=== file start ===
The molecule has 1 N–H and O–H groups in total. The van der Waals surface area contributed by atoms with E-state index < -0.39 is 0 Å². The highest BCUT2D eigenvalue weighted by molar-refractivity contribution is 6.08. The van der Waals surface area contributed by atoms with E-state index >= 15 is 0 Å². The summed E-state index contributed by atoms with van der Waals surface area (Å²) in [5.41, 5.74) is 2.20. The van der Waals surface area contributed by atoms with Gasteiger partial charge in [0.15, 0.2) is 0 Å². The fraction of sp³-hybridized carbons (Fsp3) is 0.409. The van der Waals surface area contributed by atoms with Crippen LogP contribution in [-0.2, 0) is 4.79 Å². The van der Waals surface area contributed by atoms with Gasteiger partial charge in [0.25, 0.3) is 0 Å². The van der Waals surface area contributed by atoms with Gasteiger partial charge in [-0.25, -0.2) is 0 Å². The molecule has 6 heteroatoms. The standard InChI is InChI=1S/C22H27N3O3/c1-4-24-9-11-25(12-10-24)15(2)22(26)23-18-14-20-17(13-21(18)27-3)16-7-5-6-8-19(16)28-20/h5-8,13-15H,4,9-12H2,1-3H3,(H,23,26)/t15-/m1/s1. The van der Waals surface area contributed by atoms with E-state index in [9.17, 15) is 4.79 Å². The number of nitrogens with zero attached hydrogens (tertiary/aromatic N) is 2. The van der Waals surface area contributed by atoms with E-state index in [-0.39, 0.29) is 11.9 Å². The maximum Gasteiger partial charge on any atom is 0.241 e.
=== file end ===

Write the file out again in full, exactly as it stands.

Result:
The molecule has 1 N–H and O–H groups in total. The van der Waals surface area contributed by atoms with E-state index < -0.39 is 0 Å². The highest BCUT2D eigenvalue weighted by molar-refractivity contribution is 6.08. The van der Waals surface area contributed by atoms with E-state index >= 15 is 0 Å². The summed E-state index contributed by atoms with van der Waals surface area (Å²) in [5.41, 5.74) is 2.20. The van der Waals surface area contributed by atoms with Gasteiger partial charge in [0.15, 0.2) is 0 Å². The fraction of sp³-hybridized carbons (Fsp3) is 0.409. The van der Waals surface area contributed by atoms with Crippen LogP contribution in [-0.2, 0) is 4.79 Å². The van der Waals surface area contributed by atoms with Gasteiger partial charge in [0.25, 0.3) is 0 Å². The van der Waals surface area contributed by atoms with Gasteiger partial charge in [-0.25, -0.2) is 0 Å². The molecule has 6 heteroatoms. The standard InChI is InChI=1S/C22H27N3O3/c1-4-24-9-11-25(12-10-24)15(2)22(26)23-18-14-20-17(13-21(18)27-3)16-7-5-6-8-19(16)28-20/h5-8,13-15H,4,9-12H2,1-3H3,(H,23,26)/t15-/m1/s1. The van der Waals surface area contributed by atoms with E-state index in [9.17, 15) is 4.79 Å². The number of nitrogens with zero attached hydrogens (tertiary/aromatic N) is 2. The van der Waals surface area contributed by atoms with E-state index in [-0.39, 0.29) is 11.9 Å². The maximum Gasteiger partial charge on any atom is 0.241 e.